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  2. Sometimes we just have to give in and have a good cry. It’s therapeutic. I’ve had days where every little thing seemed to conspire against me, too. Fortunately, they don’t happen very often! My partner doesn’t get why I suddenly dissolve into tears – but then he’s a man. And no matter how I try to explain, he still doesn’t get it; he thinks it was something he did or didn’t do and will try to ‘fix it’!

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    • Ah, yes, the “fix it”, mentality. It’s a great way to turn a comforting cry into an argument. I just want to be left alone and he wants to poke the bear!

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  3. Magic indeed. Don’t try the Ta Ta Tamer (yes, it’s a real sports bra). It can trap even the most nimble woman in a full Nelson. It’s happened to me…more than once. Thanks for the laugh. 🙂

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  4. It’s like we marshal our forces to deal with the big things, but the little ones sneak under your radar and accumulate until, all of a sudden, the balance tips, and there you are wondering what hit you.

    Divorce, yeah, super sucks, but got through it; beloved dog dying, rough, really rough, but it’s huge so you manage. Spending 15 minutes trying to open a package of cold cuts that apparently Does Not Want To Be Eaten; devastating, swear words, strong desire to throw things and never eat again.

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    • You’re right about that. Plus, when big things are happening, you have a clear justification for spinning off the rails. Sorry about the divorce and the dog. When my dog died, well, I’ve never gotten over that, but I didn’t feel silly for having a good cry. It’s hard to explain to someone why you’re having an adult-sized hissy fit over spilling something or not being able to get a knot out of your shoelaces!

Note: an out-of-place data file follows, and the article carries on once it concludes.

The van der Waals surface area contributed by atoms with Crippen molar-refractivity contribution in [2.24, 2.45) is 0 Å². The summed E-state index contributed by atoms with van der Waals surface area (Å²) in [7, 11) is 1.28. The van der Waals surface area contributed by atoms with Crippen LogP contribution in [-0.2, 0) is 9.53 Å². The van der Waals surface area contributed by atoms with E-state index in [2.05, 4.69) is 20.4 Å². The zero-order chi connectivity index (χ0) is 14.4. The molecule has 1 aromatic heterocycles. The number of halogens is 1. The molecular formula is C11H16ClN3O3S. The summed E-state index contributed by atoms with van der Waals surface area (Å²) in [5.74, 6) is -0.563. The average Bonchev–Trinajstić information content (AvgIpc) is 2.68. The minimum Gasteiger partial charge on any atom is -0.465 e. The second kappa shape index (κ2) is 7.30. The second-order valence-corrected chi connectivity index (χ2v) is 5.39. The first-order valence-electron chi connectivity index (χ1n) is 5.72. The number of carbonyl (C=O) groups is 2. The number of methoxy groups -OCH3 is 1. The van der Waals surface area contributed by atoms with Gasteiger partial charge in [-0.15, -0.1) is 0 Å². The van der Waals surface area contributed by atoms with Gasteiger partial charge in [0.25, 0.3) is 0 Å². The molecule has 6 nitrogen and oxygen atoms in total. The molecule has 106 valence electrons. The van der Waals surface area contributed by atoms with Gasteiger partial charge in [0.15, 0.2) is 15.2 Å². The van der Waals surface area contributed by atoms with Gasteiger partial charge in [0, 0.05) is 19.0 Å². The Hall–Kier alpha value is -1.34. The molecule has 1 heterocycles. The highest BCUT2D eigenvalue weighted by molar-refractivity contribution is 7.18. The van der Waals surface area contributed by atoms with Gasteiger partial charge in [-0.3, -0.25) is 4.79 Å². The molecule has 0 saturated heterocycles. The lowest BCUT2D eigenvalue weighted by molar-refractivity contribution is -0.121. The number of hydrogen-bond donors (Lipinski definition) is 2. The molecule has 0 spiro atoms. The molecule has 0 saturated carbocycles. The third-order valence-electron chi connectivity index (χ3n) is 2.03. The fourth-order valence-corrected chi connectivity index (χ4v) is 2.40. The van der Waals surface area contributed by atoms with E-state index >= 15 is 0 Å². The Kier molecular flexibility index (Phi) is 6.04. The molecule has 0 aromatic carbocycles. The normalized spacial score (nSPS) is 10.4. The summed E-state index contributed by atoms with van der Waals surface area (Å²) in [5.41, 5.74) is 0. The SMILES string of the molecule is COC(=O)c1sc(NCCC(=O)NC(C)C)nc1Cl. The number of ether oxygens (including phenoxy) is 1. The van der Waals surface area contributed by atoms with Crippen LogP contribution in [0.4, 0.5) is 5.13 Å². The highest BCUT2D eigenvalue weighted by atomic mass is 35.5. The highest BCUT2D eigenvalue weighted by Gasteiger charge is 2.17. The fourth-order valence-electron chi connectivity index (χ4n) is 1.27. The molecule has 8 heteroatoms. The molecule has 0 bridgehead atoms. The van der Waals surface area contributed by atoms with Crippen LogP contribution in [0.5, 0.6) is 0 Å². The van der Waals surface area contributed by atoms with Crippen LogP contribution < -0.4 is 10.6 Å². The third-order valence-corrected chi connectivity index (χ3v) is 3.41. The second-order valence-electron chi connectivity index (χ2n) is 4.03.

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      • Dogs really get inside you. It was at least a year before thinking about her didn’t tear me up good. It’s been eight years, and I still really miss her.

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  5. There was a Fresh Press about crying around August 22; well worth a read, especially for men who don’t understand women’s tears. A middle age sleep injury? Good God, thanks, you just saved me going to the doctor. I hope I can sleep it back to normalcy. And I’ll weigh in on the dog; ten years passed before I could think of mine without crying, and it took the grief of another loss completely unassociated with any living being to move it aside. I’m not sure if that’s a tribute to the dog, or a big red flag about how neurotic I am.

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    • There’s a comedian, Jake Johanssen who jokes about the sleep injuries, hoping his dream performance that caused the injury at least got the gold.
      Dogs impact us in ways that few other creatures do.

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      • They sure do! No other creature is so interactive and domestic with humans. The way I like to think of it is that long ago they came into the light of our campfires and made a deal with us. Protection and love (and in many cases, assistance) for food and shelter and a place to belong.

        That deal has worked out well for both sides!

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  6. You are a very brave woman! I’ve never had the courage to even LOOK at a sports bra, much less try to put one on. Your story just reaffirms my wisdom in staying away from them. i leak enough without adding that to the mix. (I really enjoy your writing!)

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    • Thank you! I’ve really tried to make a change to a more compatible bra, but these monstrosities really work once you’ve beat them into submission.

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  7. Meltdowns are absolutely necessary! Once that energy has moved, you’ve got a better, more clear perspective. I heard someone say, melt-up. I like it!

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    • I try to keep the meltdowns (or ups) to a minimum, since usually somebody besides me is around to experience the fallout. I agree that it does serve to “unblock” the flow of clearer thinking and allows a person to move forward. I forgot I wrote a post about my sports bra. I can be silly sometimes! Thanks for the reminder and for commenting!